among the hardest hit groups were members of the new york city fire deptment (fdny), a cohort that includes + than 15,000 firefiteers, emergency med srvcs staff and civilians enrolled inna wtc health program. fdny lost 343 pplz on 9/11, but + than 200 ‘ve died since, according to rachel zeig-owens, director of epidemiology for the wtc health program at fdny. even two decades after the attacks, 9 % of fdny veterans of 9/11 still ‘ve ptsd, and 18 % ‘ve depression.
“most of the fire deptment was exposed to the heavy dust rite atta beginning, and they were vested'na trying to help find everybody and do the rescue and recovery work,” says zeig-owens, who is also an assistant professor of epidemiology atta albert einstein college of med. few o'em used respirators or other primordial personal protective equipment inna early weeks. the appropriate respirators were not available til a week after cleanup began. even then, they were bulky and difficult to wear, and they impeded communication. the μ time fdny employees and retirees spent on site was 3 to 4 mnths, although some spent the whole 10 mnths at ground zero til cleanup ∴ in jul 2002.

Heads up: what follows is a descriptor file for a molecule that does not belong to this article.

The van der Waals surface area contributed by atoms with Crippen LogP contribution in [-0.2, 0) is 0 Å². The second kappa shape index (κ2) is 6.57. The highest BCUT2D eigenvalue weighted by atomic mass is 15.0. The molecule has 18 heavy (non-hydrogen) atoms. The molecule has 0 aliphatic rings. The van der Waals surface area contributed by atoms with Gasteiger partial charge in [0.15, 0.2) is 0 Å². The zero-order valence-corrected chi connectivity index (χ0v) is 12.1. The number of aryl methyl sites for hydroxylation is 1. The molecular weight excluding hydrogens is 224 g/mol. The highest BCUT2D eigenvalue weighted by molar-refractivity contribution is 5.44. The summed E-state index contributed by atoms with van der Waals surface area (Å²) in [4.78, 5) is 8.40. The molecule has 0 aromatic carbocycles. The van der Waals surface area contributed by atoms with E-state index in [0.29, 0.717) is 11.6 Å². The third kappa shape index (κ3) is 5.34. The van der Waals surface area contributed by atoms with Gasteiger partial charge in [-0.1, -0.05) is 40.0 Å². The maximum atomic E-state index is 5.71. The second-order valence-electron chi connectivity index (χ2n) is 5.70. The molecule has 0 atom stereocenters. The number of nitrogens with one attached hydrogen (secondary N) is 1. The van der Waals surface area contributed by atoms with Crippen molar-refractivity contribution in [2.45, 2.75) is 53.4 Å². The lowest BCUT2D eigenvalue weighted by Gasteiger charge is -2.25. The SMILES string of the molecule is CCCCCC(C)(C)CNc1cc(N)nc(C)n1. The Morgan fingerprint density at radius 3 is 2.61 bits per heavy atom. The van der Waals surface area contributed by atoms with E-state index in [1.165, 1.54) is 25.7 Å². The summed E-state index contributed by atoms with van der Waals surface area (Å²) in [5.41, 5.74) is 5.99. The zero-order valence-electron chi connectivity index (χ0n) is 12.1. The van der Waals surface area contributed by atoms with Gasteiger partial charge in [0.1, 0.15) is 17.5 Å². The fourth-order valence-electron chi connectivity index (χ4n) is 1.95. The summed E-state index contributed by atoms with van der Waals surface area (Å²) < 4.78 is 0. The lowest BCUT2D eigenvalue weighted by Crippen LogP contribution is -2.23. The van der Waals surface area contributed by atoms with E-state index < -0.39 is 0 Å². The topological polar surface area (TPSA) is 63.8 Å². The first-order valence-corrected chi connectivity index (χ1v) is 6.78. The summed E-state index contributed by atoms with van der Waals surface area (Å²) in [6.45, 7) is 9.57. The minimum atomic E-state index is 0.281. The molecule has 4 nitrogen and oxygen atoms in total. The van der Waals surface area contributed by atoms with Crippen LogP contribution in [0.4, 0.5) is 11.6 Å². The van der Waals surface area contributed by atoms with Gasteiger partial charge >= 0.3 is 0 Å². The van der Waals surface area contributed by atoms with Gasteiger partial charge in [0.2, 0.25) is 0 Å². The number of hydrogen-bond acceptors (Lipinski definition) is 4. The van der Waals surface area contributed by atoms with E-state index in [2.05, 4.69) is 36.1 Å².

one of zeig-owens’s key findings that lent evidence to the link tween long-term impacts and 9/11 exposures was the dose-response effect. the most common conditions, gerd and upper and loer respiratory disease, each occur among + than 40 % of fdny workers, and those who arrived on-site earliest ‘ve the highest rates of respiratory disease.
prostate cancer rates in fdny members began to increase after slitely + than 5 yrs post-9/11—much sooner than the 10- to 20-yr increase seen in studies of pops that were not exposed to ground zero. researchers also found that rates of prostate cancer correl8d with gr8r lvls of exposure.
similar evidence is building for conditions tha're not yet covered under the wtc health program, including ♥ disease, some autoimmune diseases (espeshly lupus), hearing problems, and neurological and cogg conditions. for ex, workers who arrived onna morning of 9/11 were 38 % + likely than those who arrived l8r inna dy or l8r that week to ‘ve a stroke, ♥ attack or other cardiac event inna yrs since.